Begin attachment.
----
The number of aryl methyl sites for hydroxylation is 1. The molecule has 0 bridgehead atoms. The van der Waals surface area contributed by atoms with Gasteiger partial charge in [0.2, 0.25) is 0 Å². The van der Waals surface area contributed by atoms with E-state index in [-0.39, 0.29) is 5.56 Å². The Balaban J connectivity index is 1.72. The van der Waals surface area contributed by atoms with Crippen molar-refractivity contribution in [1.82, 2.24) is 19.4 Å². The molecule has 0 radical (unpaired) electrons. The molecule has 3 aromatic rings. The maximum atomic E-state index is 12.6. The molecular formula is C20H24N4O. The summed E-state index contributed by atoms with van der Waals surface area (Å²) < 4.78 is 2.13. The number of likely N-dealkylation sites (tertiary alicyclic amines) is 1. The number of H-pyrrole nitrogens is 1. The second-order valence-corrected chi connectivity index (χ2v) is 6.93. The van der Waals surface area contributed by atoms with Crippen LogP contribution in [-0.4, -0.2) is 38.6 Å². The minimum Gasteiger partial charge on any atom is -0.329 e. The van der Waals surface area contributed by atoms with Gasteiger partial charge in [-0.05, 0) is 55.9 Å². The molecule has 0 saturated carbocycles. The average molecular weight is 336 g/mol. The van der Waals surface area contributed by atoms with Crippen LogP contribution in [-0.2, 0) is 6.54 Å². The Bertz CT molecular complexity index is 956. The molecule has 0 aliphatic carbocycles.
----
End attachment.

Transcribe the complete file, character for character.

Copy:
The number of aryl methyl sites for hydroxylation is 1. The molecule has 0 bridgehead atoms. The van der Waals surface area contributed by atoms with Gasteiger partial charge in [0.2, 0.25) is 0 Å². The van der Waals surface area contributed by atoms with E-state index in [-0.39, 0.29) is 5.56 Å². The Balaban J connectivity index is 1.72. The van der Waals surface area contributed by atoms with Crippen molar-refractivity contribution in [1.82, 2.24) is 19.4 Å². The molecule has 0 radical (unpaired) electrons. The molecule has 3 aromatic rings. The maximum atomic E-state index is 12.6. The molecular formula is C20H24N4O. The summed E-state index contributed by atoms with van der Waals surface area (Å²) < 4.78 is 2.13. The number of likely N-dealkylation sites (tertiary alicyclic amines) is 1. The number of H-pyrrole nitrogens is 1. The second-order valence-corrected chi connectivity index (χ2v) is 6.93. The van der Waals surface area contributed by atoms with Crippen LogP contribution in [-0.4, -0.2) is 38.6 Å². The minimum Gasteiger partial charge on any atom is -0.329 e. The van der Waals surface area contributed by atoms with Gasteiger partial charge in [-0.05, 0) is 55.9 Å². The molecule has 0 saturated carbocycles. The average molecular weight is 336 g/mol. The van der Waals surface area contributed by atoms with Crippen LogP contribution in [-0.2, 0) is 6.54 Å². The Bertz CT molecular complexity index is 956. The molecule has 0 aliphatic carbocycles.